By now we've all seen the federal Department of Finance's latest graduate recruitment video, and can tell it's not working the way they might have anticipated. So we wanted to look at exactly what they got wrong to open themselves up to so much ridicule.
Here's a refresher:
An idea can be great on paper and in the planning stages, but fall down on execution. It's worth continually and honestly re-assessing your approach as you move through the pre-production process, and before you have an expensive film crew on site ready to shoot.
Some bigger picture issues:
1. It's way too long
Video is a very expensive tool, and in instances like these it's not a good one for detail. It would be much better to get people excited about the subject, enough to get them to head to a website that holds all of the detailed information. Trying to cram it into the video means viewers' attention isn't held and all the key messages are lost.
2. There's a total lack of emotion
One of the most important questions you want to answer when making a video is, "What should the audience feel?" This video isn't eliciting any level of emotion throughout, and the real key to this is the choice of music and the video rhythm. More on both below.
3. Mismatched choice of music
The choice of music here doesn't match the content at all and is very misguided. The music is high energy while the content is informational, so it's jarring and just doesn't work.
4. Its relentlessness
Up until the grads enter the boardroom for their meeting more than 2 minutes into the video, it never shifts gears. Modulating rhythm and pace works to keep interest up and prevent fatigue. Pausing so that the viewer can process is also important.
While we'd probably recommend a complete do-over, looking at this specific approach there are a few things that could have been done to improve the final product:
Ditch the jargon
Read the script out loud. Read it to colleagues, record it on your phone and play it back, listen to how it sounds. You'll soon realise what's not working. People don't actually speak to each other in jargon, so you have to translate that to normal, conversational language. We try to get rid of all jargon, but if it needs to be included, put it in on-screen titles.
Working with non-actors
There are a lot of things to keep in mind if you want to get a convincing performance out of someone who hasn't dedicated years to studying the art of acting, but a few of them are:
- Speech patterns – people don't wait their turn to talk, they talk over each other all the time. Remind your speaker to speak as if the idea had just come into their head. No-one knows exactly what they're going to say before they say it.
- Speaking too clearly – it actually helps if the less important lines are mumbled rather than delivered super-clearly. Insert some fake fillers (that's "um"s and "ah"s). Use colloquialisms. Keep a very close eye on over-delivery of lines, it's a dead giveaway.
David Fredericks, Deputy Secretary of Budget & Financial Reporting (around the 0.51 mark) is the best example in this video of someone who's more natural, inserting a "hey" in the middle of one of his sentences and using "arvo" instead of afternoon, as well as using a bit of natural hesitation in his speech patterns. Nice one, David.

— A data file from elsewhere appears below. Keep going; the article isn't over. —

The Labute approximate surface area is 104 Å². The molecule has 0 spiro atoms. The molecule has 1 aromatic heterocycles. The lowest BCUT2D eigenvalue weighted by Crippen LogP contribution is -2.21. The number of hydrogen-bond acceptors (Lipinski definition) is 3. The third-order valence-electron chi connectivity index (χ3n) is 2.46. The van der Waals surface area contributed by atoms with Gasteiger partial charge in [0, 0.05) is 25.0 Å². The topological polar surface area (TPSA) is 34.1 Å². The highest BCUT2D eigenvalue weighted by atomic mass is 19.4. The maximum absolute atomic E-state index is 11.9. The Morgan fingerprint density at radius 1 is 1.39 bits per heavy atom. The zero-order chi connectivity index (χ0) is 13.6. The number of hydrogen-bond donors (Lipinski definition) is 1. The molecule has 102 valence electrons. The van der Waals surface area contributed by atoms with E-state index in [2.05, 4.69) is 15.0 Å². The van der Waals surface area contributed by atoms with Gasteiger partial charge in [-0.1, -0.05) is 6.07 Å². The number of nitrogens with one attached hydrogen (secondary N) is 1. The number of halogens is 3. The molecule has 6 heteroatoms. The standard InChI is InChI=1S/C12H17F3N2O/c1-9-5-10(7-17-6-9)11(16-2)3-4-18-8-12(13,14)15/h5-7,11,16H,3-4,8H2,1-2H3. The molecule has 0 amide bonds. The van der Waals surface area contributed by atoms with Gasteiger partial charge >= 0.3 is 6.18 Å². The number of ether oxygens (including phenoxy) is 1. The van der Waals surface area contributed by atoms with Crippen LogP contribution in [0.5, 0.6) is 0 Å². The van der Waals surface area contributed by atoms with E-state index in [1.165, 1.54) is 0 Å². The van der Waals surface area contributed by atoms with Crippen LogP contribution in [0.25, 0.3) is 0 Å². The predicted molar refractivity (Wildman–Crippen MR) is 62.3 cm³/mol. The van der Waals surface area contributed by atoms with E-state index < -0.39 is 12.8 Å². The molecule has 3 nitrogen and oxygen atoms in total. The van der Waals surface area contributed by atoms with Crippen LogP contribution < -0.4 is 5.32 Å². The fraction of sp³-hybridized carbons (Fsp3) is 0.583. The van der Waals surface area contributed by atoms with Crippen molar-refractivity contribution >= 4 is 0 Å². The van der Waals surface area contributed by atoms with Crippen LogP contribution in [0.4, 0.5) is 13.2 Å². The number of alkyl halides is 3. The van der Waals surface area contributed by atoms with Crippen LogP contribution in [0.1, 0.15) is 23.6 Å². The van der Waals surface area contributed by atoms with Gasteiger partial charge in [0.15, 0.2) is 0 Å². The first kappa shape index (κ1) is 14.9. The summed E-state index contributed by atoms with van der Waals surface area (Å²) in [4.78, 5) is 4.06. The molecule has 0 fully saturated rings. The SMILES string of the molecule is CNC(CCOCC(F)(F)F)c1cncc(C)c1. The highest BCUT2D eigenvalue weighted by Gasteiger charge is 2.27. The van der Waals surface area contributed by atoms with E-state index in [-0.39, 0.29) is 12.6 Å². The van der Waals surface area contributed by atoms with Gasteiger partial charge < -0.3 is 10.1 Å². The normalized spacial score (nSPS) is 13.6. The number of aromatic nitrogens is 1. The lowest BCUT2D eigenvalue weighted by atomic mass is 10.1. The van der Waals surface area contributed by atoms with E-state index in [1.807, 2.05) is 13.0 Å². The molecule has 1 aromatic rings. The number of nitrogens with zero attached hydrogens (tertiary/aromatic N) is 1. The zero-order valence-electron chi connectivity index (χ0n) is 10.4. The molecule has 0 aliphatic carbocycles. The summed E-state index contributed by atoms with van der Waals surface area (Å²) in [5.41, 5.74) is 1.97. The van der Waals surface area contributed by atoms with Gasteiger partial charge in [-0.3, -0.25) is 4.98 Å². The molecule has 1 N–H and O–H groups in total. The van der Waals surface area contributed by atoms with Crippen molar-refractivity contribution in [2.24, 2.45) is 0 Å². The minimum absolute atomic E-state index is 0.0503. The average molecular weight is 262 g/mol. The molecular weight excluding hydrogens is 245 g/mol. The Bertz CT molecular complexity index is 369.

- Looking at each other – we'd reduce the eye contact to about a quarter of what's in this video. People just don't look at each other that much, it's unnerving!
- Get them to hold something – non-actors can be understandably a bit nervous in front of the camera, and a good way to minimise awkwardness is to give them something to hold. A laptop, a notebook, anything. It gives their hands something to do and their minds something to focus on.
- Have your performers think about the meaning of what they're saying. If it's just not working, have them paraphrase it to a thing they would actually say and throw out the script. What would Department of Finance PSM Secretary Rosemary Huxtable (2.35) say if she was really impressed with these grads and sharing that with them?
A different approach
Trying to merge entertainment and information as a dramatisation is a hugely ambitious approach that's very hard to pull off, so it's a risky manoeuvre. The video may have only cost $4K to make, but what did it cost in all of the staff time? Be careful you're not working to a false economy.
For our money, it would probably have been better to create an information-driven video that's punchy and upbeat, with the entertainment coming from the delivery, the music, and the rhythm. The ambitious dramatisation actually detracts from the key messages, which can be delivered as a mix of spoken words and on-screen text, taking advantage of all of the elements that video offers.
Here's a specific example. The script from 1.53 to 2.16 (a full 23 secs) is as follows.
Teena: "Hey, Dane, you mentor Jenna don't you?
Dane: "I do, yeah."
Teena: "I think her capabilities would be a really good match for the budget surge team. Could you suss her out and see if she's interested?"
Dane: "Sure, I'm actually seeing her this afternoon so I'll definitely run it past her."
Teena: "Great. Thanks. See ya."
Dane: "Hey Jenna. I just had a quick chat with Teena and she asked me if you would be interested in joining the budget surge team. What do you think?"
(As a brief aside, they're already sitting in a meeting room together, why on earth would Dane only be greeting her now?!)
Jenna: "Oh yeah, that'd be brilliant."
So what does this add to the whole video? The message that could easily be someone saying to camera (or titles on a screen): "Initiative is rewarded with opportunity." About 3 seconds as opposed to 23.
Here's a look at a recruitment video we put together for the gang over at You & Co for comparison: